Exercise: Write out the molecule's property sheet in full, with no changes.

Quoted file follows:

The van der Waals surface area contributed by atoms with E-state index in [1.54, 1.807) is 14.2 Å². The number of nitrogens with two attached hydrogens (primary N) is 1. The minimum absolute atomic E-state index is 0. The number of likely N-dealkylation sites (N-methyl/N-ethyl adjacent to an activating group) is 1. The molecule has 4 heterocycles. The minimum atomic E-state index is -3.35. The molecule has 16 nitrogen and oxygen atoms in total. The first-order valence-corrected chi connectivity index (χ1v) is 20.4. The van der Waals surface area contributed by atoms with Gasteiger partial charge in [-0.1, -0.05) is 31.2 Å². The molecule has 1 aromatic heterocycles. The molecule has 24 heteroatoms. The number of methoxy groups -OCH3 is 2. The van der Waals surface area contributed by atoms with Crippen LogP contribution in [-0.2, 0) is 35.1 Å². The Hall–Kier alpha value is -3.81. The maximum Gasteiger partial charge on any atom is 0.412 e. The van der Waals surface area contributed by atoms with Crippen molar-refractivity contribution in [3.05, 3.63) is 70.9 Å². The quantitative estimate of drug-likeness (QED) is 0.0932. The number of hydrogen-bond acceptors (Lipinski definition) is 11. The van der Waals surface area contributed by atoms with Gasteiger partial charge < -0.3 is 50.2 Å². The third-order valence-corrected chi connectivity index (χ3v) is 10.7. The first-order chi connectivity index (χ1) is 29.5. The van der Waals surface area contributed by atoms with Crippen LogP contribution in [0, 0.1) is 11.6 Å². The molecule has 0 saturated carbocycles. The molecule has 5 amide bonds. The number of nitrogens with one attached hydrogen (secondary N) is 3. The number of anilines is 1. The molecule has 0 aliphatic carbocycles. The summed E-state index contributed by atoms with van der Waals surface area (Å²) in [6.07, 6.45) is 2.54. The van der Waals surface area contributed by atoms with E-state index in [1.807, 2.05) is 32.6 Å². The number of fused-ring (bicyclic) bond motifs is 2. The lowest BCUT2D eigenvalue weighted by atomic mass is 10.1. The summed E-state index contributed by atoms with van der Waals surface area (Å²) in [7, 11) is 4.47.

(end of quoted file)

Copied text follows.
The van der Waals surface area contributed by atoms with E-state index in [1.54, 1.807) is 14.2 Å². The number of nitrogens with two attached hydrogens (primary N) is 1. The minimum absolute atomic E-state index is 0. The number of likely N-dealkylation sites (N-methyl/N-ethyl adjacent to an activating group) is 1. The molecule has 4 heterocycles. The minimum atomic E-state index is -3.35. The molecule has 16 nitrogen and oxygen atoms in total. The first-order valence-corrected chi connectivity index (χ1v) is 20.4. The van der Waals surface area contributed by atoms with Gasteiger partial charge in [-0.1, -0.05) is 31.2 Å². The molecule has 1 aromatic heterocycles. The molecule has 24 heteroatoms. The number of methoxy groups -OCH3 is 2. The van der Waals surface area contributed by atoms with Crippen LogP contribution in [-0.2, 0) is 35.1 Å². The Hall–Kier alpha value is -3.81. The maximum Gasteiger partial charge on any atom is 0.412 e. The van der Waals surface area contributed by atoms with Crippen molar-refractivity contribution in [3.05, 3.63) is 70.9 Å². The quantitative estimate of drug-likeness (QED) is 0.0932. The number of hydrogen-bond acceptors (Lipinski definition) is 11. The van der Waals surface area contributed by atoms with Gasteiger partial charge < -0.3 is 50.2 Å². The third-order valence-corrected chi connectivity index (χ3v) is 10.7. The first-order chi connectivity index (χ1) is 29.5. The van der Waals surface area contributed by atoms with Crippen LogP contribution in [0, 0.1) is 11.6 Å². The molecule has 0 saturated carbocycles. The molecule has 5 amide bonds. The number of nitrogens with one attached hydrogen (secondary N) is 3. The number of anilines is 1. The molecule has 0 aliphatic carbocycles. The summed E-state index contributed by atoms with van der Waals surface area (Å²) in [6.07, 6.45) is 2.54. The van der Waals surface area contributed by atoms with E-state index in [1.807, 2.05) is 32.6 Å². The number of fused-ring (bicyclic) bond motifs is 2. The lowest BCUT2D eigenvalue weighted by atomic mass is 10.1. The summed E-state index contributed by atoms with van der Waals surface area (Å²) in [7, 11) is 4.47.